2032A Estate valuation
by Mason Spurgeon, Certified General Real Estate Appraiser
No one ever wants to deal with the IRS, and they especially don’t want to over-pay them. I remember a funny quote from Ron Paul: “Don’t steal! The Government Hates Competition,” and I know that’s how most of us feel. The IRS is a huge bureaucracy that very few want to question, but with the right help, loopholes within the tax code can be used to reduce your tax burden, legally. One of the ways your tax burden can be reduced is through the 2032A, Special Use Valuation.
The Internal Revenue Code Section 2032A, Special Use Valuation is a valuation method used in figuring the federal taxes for an estate. An appraiser normally values a property according to its fair market value (what the tract would sell for on the open market). However, with a 2032A valuation, the value is based on the property’s current use. This can typically reduce the value of the land and in turn reduce the tax burden. This all sounds great, but with the IRS there are always technicalities.
The first task is making sure that the real estate qualifies for the 2032A Valuation election. There are several rules that dictate if a property applies. The list below summarizes requirements from the IRS website.
- The decedent (the person who has died) must be a US citizen.
- The real property must be in the United States.
- The property must have been used by the decedent or family member for farming in a qualified manner for 5 out of the last 8 years.
- Property must pass to a qualifying heir.
- The farm assets, both real and personal, must compose at least 50% of the estate and the real property must compose at least 25% of the total value of the adjusted estate.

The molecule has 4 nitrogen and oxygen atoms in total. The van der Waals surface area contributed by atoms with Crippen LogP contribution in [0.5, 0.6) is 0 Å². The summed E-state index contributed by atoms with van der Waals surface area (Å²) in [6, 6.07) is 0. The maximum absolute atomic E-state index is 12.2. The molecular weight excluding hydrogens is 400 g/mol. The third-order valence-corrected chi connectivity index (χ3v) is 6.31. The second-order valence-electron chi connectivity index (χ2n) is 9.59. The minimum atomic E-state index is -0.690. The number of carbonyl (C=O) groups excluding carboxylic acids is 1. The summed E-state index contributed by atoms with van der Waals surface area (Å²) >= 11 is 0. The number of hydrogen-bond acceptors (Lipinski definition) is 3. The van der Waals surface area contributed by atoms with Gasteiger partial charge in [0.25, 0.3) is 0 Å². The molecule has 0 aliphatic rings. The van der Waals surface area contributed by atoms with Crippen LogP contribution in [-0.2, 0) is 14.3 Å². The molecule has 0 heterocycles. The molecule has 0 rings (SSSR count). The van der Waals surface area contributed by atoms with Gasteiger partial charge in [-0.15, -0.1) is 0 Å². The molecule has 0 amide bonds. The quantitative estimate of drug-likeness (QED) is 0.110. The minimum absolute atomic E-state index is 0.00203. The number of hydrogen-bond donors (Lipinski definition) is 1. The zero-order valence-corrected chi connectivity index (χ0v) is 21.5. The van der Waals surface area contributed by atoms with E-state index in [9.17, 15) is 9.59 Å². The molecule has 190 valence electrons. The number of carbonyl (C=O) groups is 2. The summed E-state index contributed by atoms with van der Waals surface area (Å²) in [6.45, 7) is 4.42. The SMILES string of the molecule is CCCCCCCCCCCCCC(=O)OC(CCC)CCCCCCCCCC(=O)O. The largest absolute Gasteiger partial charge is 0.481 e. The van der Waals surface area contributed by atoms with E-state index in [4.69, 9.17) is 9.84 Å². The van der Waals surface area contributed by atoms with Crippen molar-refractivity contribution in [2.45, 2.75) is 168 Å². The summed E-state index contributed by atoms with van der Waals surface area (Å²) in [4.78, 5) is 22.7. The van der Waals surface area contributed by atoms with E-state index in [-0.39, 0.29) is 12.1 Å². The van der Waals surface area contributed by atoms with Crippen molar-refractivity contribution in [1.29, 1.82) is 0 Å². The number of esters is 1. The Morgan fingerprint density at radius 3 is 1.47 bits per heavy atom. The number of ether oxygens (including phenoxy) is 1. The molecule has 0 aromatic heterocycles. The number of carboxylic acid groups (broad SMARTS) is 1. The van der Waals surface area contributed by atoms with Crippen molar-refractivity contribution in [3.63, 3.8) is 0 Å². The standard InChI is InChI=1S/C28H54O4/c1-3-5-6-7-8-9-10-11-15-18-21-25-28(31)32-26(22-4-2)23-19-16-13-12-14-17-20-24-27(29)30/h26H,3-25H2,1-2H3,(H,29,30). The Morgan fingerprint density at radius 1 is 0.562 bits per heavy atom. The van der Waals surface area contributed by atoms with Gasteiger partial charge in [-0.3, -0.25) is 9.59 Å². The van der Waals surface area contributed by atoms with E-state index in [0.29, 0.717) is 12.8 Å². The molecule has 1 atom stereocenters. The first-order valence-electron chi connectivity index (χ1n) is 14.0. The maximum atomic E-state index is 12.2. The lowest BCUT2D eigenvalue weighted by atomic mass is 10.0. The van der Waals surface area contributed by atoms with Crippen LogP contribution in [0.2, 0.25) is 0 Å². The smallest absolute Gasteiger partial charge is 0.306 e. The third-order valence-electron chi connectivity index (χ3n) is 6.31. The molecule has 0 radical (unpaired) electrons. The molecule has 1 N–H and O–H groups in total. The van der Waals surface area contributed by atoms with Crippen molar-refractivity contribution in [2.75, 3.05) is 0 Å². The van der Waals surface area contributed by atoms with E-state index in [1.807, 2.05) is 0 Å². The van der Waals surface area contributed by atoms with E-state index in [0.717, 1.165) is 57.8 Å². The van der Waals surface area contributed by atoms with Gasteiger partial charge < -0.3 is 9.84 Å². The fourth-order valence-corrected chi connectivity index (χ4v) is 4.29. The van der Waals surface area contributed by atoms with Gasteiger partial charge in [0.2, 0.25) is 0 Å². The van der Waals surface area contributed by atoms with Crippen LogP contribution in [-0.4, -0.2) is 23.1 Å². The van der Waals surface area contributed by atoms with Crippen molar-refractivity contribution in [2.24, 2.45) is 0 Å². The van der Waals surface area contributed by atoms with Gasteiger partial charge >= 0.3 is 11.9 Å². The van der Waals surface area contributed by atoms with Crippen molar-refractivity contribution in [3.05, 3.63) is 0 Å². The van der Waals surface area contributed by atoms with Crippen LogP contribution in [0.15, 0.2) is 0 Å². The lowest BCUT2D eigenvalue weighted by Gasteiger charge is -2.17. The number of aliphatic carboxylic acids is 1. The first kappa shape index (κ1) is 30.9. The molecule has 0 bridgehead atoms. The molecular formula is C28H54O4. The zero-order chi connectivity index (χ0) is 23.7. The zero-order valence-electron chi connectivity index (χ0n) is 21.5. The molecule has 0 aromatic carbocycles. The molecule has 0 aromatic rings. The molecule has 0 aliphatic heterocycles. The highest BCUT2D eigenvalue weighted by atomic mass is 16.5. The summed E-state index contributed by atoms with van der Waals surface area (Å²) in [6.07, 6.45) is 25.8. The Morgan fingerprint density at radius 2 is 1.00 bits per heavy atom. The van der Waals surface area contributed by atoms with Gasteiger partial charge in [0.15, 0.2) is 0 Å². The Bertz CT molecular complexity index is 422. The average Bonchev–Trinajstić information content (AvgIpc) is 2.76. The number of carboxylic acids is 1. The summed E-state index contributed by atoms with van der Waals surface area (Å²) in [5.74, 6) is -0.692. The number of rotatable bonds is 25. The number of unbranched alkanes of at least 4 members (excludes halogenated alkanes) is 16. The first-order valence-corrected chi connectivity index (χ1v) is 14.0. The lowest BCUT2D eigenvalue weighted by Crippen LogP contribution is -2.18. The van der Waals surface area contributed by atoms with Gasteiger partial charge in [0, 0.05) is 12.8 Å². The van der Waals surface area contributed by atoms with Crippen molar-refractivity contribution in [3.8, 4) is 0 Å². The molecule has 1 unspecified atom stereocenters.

If these conditions are met the executor can elect to use the 2032A Special Use Valuation. There are still several steps and forms to be completed before the taxes can be filed. One of the most important steps is getting a real estate appraisal from a qualified real estate appraiser.
The appraiser should start by finding comparable properties in the immediate market area that are currently leased and have been leased on a cash-rent basis for the past five years. The comparable rental property must be very similar to the subject property in location, productivity, and all other aspects, if possible. The five-year cash rental data is then averaged on a per-acre basis along with the five-year annual real estate taxes, local, state, and federal taxes, which are deducted from the cash rent. That value is then divided by the average annual effective interest rate of all new Federal Land Bank loans. The image below gives an example:
While this number does appear to be high as a price-per-acre, it is much lower than the market value which is $13,400 per acre. This is a huge reduction in the value used to figure taxes for the estate. The difference between the fair market value and the special use valuation becomes the amount of the lien that can be recaptured.
That brings us to the downside of using this type of valuation. The step-up in value for the real estate basis as of the date of death will be the special use value, not the fair market value. This could create a large tax burden for the heirs if the property is sold after the 10-year period. A tax professional, such as a lawyer or accountant, should be contacted to help with any of your future estate planning or questions about filing a 2032A Special Use Valuation with the IRS. Spurgeon Appraisals would be happy to help with the valuation/appraisal side of the process.
Just remember when selecting a real estate appraiser, the lowest cost or the quickest completion time is not always the best. Real estate appraisers are not all created equal, and an appraisal is only as good as the data used in the report. At Spurgeon Appraisals, we take the time to find and confirm the best and most recent data available. Call or email us today with any questions you may have about your pending project.